Tomcat vs. Apache HTTP Server: What's the difference?
What's the difference between Tomcat and Apache?
It's a question developers hear frequently. But, when worded that way, it contains some misleading assumptions.
Normally, when people ask this question, they really want to know, "What's the difference between Apache Tomcat and the Apache HTTP Server?" Note that both Apache Tomcat and the Apache HTTP Server are projects maintained by the Apache Software Foundation. When you consider that important detail, it's easier to recognize the ill-worded nature of the original Tomcat vs. Apache question.
The confusion largely stems from the fact that the term Apache has become the colloquial name for the Apache HTTP Server. Released in 1995, the Apache HTTP Server (AHS) was the first Apache project and predates the establishment of the Apache Software Foundation in 1999. For the longest time, the term Apache and the Apache web server were synonymous with each other, which resulted in the confusion we now face.
Tomcat and AHS differences
Purpose is the fundamental difference between Tomcat and the Apache web server.
The purpose of the Apache HTTP Server is to simply serve static files such as text, HTML, images, audio and video files to web-based clients. In contrast, the Apache Tomcat server delivers content that changes depending upon who the client is, whether the client has signed in and what the client has done on previous interactions with the server.
Tomcat and Apache HTTP Server prerequisites
The Apache HTTP Server has no prerequisites. It can be installed on any computer that runs a modern edition of Windows, a Linux distribution or Unix.
Tomcat, however, requires a JDK installation, along with a properly configured JAVA_HOME environment variable. The dynamic nature of Apache Tomcat comes from logic implemented in Java code form that is written and deployed to it.
Tomcat vs. Apache web server architecture
Modern software architectures embrace a three-tiered approach to content delivery.
The first is known as the client or presentation tier. The Apache HTTP Server resides on this client tier. It is the first server-side resource a client interacts with when a request is made, and sends a final response back to the client.
If a request is for a simple, static file such as HTML or an image, the Apache web server will send that file back to the client. If the request requires some logic, the Apache web server passes the request to the Tomcat server. As such, the Tomcat server is considered to be part of the middle-tier of a modern software architecture topology.
If a request requires it to perform logic, a Tomcat server may need to interact with a relational database, a NoSQL datastore or even a message queue. These resources are said to be part of the back-end tier -- or the third tier -- in a modern architecture.
So the typical request flow in a three-tier architecture is to first hit the Apache web server, followed by the middle-tier Tomcat server and then Tomcat interacts with databases and other resources in the back-end tier. Tomcat aggregates the results and passes them to the Apache HTTP Server, and the HTTP server then sends the final response back to the client.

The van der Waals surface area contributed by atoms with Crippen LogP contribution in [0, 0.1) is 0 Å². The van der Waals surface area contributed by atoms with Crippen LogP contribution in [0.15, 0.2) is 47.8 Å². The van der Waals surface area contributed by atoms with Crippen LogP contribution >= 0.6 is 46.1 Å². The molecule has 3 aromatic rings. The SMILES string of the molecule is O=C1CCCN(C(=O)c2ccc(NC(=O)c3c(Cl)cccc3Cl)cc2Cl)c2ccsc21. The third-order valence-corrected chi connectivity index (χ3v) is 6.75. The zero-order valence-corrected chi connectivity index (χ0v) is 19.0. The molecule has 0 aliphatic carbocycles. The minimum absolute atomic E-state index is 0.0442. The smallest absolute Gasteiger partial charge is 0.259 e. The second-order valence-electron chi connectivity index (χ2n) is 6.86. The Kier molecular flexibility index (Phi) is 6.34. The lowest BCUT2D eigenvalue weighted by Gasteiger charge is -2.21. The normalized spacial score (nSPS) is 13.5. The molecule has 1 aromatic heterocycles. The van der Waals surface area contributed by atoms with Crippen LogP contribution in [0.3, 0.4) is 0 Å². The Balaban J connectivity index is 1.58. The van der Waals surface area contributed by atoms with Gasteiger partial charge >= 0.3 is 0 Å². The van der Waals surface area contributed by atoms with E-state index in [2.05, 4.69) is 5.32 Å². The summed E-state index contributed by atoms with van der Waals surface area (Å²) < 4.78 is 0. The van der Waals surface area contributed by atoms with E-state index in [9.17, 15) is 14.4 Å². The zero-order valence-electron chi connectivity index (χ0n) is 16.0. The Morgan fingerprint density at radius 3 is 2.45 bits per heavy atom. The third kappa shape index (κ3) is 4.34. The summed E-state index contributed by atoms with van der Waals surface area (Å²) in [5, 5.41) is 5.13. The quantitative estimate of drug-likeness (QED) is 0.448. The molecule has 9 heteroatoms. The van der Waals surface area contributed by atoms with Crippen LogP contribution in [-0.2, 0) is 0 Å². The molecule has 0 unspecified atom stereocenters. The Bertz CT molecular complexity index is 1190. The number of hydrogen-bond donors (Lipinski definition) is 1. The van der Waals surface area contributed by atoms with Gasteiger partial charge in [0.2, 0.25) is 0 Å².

|Tomcat vs. Apache web server: The key differences|
|Apache HTTP Server||Apache Tomcat|
|License||Apache License 2.0||Apache License 2.0|
|Categorization||File Server||Servlet Engine|
|Competitors||Nginx, Lighttpd, Microsoft IIS||JBoss, Jetty, Payara, Wildfly, WebSphere Liberty|
|Prerequisites||modern Linux or Windows operating system||a local JDK installation|
|Deployment type||any individual file||WAR and JAR files|
|Logo||feather||adult male cat|
|Default HTTP port||80||8080|
Tomcat vs. Apache web server deployment
The Apache web server has a special folder named \htdocs. Resources placed under this folder become accessible to incoming requests. With this folder, when you deploy files to the Apache HTTP Server, it's as simple as moving files -- either by copying or using FTP -- to the \htdocs folder or any of its subfolders.
In contrast, applications deployed to the Tomcat server must be packaged as web application archives or .war files. The format of these .war files, along with the deployment descriptors they must contain, are rigidly defined by the Servlet and JSP API.
Tomcat implements Java EL and the Java WebSocket API along with its spot as a reference implementation of the Servlet and JSP API.
Tomcat and Apache HTTP Server enhancements
Despite the fact that Apache HTTP Server deals with static content, it is possible for it to deliver dynamic content if you install various modules or extensions, such as Perl, Python and PHP add-ons.
There are also extensions to the Apache Tomcat server that allow for the implementation of specifications other than the Servlet and JSP API. For example, Apache TomEE builds on top of Tomcat to support EJB and JAX-RS specifications.
Tomcat and Apache HTTP Server competitors
The Apache HTTP Server's biggest competitor is the popular Nginx HTTP server. The Node.js runtime environment, Lighttpd and the Microsoft Internet Information Services server are other popular Apache HTTP Server alternatives.
In comparison, Apache Tomcat competes with other Java EE and Jakarta EE middle-tier servers, such as Red Hat's JBoss, WebSphere Liberty, Jetty and the Payara server.
Key difference between Tomcat and the Apache HTTP Server
There are many ways to compare Tomcat vs. the Apache HTTP Server, but the fundamental difference is that Tomcat provides dynamic content by employing Java-based logic, while the Apache web server's primary purpose is to simply serve up static content such as HTML, images, audio and text.